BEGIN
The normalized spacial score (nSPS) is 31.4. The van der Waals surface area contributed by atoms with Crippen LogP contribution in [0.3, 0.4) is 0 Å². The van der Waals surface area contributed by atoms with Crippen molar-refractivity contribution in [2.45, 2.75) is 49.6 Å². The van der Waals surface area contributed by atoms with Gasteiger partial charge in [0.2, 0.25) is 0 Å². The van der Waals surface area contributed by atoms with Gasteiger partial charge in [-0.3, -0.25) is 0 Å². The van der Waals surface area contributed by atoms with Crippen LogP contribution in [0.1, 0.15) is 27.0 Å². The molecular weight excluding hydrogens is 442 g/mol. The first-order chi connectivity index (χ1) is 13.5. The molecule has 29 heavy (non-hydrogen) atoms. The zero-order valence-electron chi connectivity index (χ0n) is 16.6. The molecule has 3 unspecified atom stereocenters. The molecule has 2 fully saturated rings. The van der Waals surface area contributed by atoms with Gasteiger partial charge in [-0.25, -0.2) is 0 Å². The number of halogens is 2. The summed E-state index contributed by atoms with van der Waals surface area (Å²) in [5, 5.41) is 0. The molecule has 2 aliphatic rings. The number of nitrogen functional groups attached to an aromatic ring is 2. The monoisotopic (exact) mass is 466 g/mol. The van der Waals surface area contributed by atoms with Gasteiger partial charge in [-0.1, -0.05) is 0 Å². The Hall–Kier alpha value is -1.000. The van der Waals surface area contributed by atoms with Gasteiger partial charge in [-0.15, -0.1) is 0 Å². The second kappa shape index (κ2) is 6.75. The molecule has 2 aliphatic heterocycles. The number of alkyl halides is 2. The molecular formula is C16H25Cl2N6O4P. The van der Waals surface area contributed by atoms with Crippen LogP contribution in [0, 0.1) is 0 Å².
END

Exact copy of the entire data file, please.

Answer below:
The normalized spacial score (nSPS) is 31.4. The van der Waals surface area contributed by atoms with Crippen LogP contribution in [0.3, 0.4) is 0 Å². The van der Waals surface area contributed by atoms with Crippen molar-refractivity contribution in [2.45, 2.75) is 49.6 Å². The van der Waals surface area contributed by atoms with Gasteiger partial charge in [0.2, 0.25) is 0 Å². The van der Waals surface area contributed by atoms with Gasteiger partial charge in [-0.3, -0.25) is 0 Å². The van der Waals surface area contributed by atoms with Crippen LogP contribution in [0.1, 0.15) is 27.0 Å². The molecular weight excluding hydrogens is 442 g/mol. The first-order chi connectivity index (χ1) is 13.5. The molecule has 29 heavy (non-hydrogen) atoms. The zero-order valence-electron chi connectivity index (χ0n) is 16.6. The molecule has 3 unspecified atom stereocenters. The molecule has 2 fully saturated rings. The van der Waals surface area contributed by atoms with Gasteiger partial charge in [-0.25, -0.2) is 0 Å². The number of halogens is 2. The summed E-state index contributed by atoms with van der Waals surface area (Å²) in [5, 5.41) is 0. The molecule has 2 aliphatic rings. The number of nitrogen functional groups attached to an aromatic ring is 2. The monoisotopic (exact) mass is 466 g/mol. The van der Waals surface area contributed by atoms with Gasteiger partial charge in [-0.1, -0.05) is 0 Å². The Hall–Kier alpha value is -1.000. The van der Waals surface area contributed by atoms with Gasteiger partial charge in [-0.15, -0.1) is 0 Å². The second kappa shape index (κ2) is 6.75. The molecule has 2 aliphatic heterocycles. The number of alkyl halides is 2. The molecular formula is C16H25Cl2N6O4P. The van der Waals surface area contributed by atoms with Crippen LogP contribution in [0, 0.1) is 0 Å².